Overall, it’s a strong business decision to make the modern office attractive, functional and efficient for all demographics. Creating productive environments with no barriers to work, while providing a space that is supportive of end user requirements, just makes business sense.
At Work in NC
McIlveen Family Law challenged traditional office design with an open concept floorplan that fits its multigenerational staff perfectly. For an operational law firm with traditional roots, this was quite the adjustment for existing employees and for prospective employees coming from traditional law firm office environments. Their new floorplan, which has been adapted to each of their locations in Gastonia, Charlotte and Raleigh, ditched closed offices and cubicles for open seating. This was important to the founding partners, knowing there are four generations working side-by-side in the practice.
Lawyers no longer have dedicated office space, which was a decision that was difficult for some to accept at first. However, when Angela McIlveen, partner attorney, surveyed the lawyers and asked them to track the number of hours they actually spent in their offices, the lawyers were surprised by the fact that none of them spent more than five hours per week in the office. They were either meeting with clients in conference rooms or off-site handling cases. Suddenly, an open office concept seemed more logical—and less intimidating.
The result for McIlveen is that lawyers, paralegals, marketing and other support staff work next to each other—even the partner attorneys. Chris Culp, managing attorney and director of legal operations, as well as the oldest person in his office, stated, “In the traditional workspace, you tend to get isolated. While easier to concentrate and work on discreet projects, you don’t get the benefit to learn by observing others. This knowledge sharing doesn’t happen in traditional office environments.”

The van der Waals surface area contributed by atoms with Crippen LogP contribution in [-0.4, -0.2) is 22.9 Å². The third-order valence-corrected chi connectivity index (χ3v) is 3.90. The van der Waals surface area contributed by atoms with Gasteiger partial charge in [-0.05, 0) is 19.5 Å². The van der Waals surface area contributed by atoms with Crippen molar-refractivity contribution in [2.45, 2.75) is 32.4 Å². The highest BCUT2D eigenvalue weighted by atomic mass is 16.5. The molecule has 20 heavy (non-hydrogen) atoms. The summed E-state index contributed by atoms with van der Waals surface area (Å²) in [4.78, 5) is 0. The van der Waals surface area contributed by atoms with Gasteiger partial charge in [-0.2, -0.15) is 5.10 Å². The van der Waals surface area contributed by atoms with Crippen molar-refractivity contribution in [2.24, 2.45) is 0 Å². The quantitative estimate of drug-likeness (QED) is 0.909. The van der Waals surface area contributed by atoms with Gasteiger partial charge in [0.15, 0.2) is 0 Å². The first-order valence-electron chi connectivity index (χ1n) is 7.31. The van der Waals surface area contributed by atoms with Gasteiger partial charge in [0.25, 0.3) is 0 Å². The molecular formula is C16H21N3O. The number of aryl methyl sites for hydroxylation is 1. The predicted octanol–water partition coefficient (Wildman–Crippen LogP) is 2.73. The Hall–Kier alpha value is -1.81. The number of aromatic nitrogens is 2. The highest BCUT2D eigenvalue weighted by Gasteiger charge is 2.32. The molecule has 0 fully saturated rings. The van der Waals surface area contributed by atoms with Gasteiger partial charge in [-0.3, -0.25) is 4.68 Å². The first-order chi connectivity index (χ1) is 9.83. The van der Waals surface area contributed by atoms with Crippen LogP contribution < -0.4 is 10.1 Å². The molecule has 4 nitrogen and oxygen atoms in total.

Active eavesdropping—to listen to people discuss a case that may be similar to yours—can rapidly increase the learning curve, Culp stated. In the standard law office environment, lawyers and other staff had to knock on office doors and call or email multiple people to inquire if they had relevant experience and could answer a question. This took hours or sometimes days to get the information needed. Younger attorneys no longer rely only on the partners as a mentor—it’s more organic office-wide.
EFFICIENCY AND COST SAVINGS. For McIlveen, the cost savings is outstanding. No longer is there unused office space. Offices that are dark four out of five days are gone, as are unused hallways. In place of those spaces are active and engaging shared areas, which are conducive to team building and recruitment.
RECRUITING AND RETENTION. Culp states their new offices at McIIveen demonstrate their innovative culture, which aligns more with younger generations that tend to congregate and work in groups. Interviewees, who experience the front- and back-of-house spaces, “are drawn to the energy in the space. They see a lot of activity, but it’s so different. You get the feeling there’s a lot of communication and collaboration happening, which is contrary to the vibe in most attorney offices.”
Unique spaces and features in progressive office spaces, like kegerators, free food and beverages, rooftop work and relaxation spaces with Wi-Fi and reading nooks and nap rooms, make recruiting for open office environments much easier than it used to be—even for the traditionalists. Likewise, retention is much higher provided other personal and professional needs are being met.
Culp admits their non-traditional legal office environment, which just went paperless, isn’t for everyone. There are still people who measure success with a corner office in a high-rise, and for open office environments, those values don’t align well.